Nam no nonumes volumus quaerendum, cu meis graeci audiam vis.
Marguerite Duras considered her autobiographical novel The Lover to be a “roman de gare”—a trashy airport novel with little artistic value.
Then they would start uncorking cheap Bordeaux and she’d drink two glasses, vomit, then continue on till she’d drunk as many as nine liters and would pass out. She said she drank because she knew God did not exist.
Her very sympathetic doctor would visit her almost daily and offer to take her to the hospital, but only if she wanted to live.
Almost three years after her cure she created a scandal by speculating recklessly about the most famous (and still unsolved) murder case in recent French history—the case of Little Grégory.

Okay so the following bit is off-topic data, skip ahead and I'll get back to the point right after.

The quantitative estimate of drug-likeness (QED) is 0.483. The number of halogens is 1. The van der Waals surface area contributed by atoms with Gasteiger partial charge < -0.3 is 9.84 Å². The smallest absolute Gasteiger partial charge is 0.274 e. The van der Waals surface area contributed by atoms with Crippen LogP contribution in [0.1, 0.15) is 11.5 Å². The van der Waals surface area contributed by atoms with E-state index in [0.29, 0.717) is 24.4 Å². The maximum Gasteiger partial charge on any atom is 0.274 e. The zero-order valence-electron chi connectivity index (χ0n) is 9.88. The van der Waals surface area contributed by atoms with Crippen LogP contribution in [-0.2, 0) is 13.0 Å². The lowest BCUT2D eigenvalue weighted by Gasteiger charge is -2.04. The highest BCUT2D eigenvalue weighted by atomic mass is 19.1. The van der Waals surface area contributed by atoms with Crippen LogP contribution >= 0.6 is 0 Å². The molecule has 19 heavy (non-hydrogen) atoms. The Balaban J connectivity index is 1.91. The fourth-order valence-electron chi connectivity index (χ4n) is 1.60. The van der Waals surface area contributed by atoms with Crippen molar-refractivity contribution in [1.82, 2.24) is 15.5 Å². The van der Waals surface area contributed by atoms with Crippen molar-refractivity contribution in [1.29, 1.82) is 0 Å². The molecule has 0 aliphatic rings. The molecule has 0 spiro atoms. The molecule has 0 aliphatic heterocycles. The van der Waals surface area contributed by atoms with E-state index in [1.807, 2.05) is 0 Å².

The Lover Duras Read Online
This child, Grégory Villemin, had been killed and trussed and dumped into a culvert. More than a hundred journalists were hovering around the site of the murder, the village of Lépanges near Épinal in the Vosges.
She was very old—in her seventies—and very alcoholic, and her disintoxication cure in late 1982 at the American Hospital was much written about (not only by journalists—she wrote about it, and her companion Yann Andréa did as well in a book called M. Just when people thought her liver or her kidneys would give out, she rose from her ashes and wrote The Lover (1984), a story drawn from her youth in Indochina that sold a million copies in forty-three languages and became the inspiration for a major commercial movie.
Before her cure, she was holed up in her château dictating one much-worked-on line a day to Andréa, who would type it up.
Marguerite Duras may well be the most important French writer of our day.
Born in Indochina, she went to Paris at the age of 17 and studied at the Sorbonne.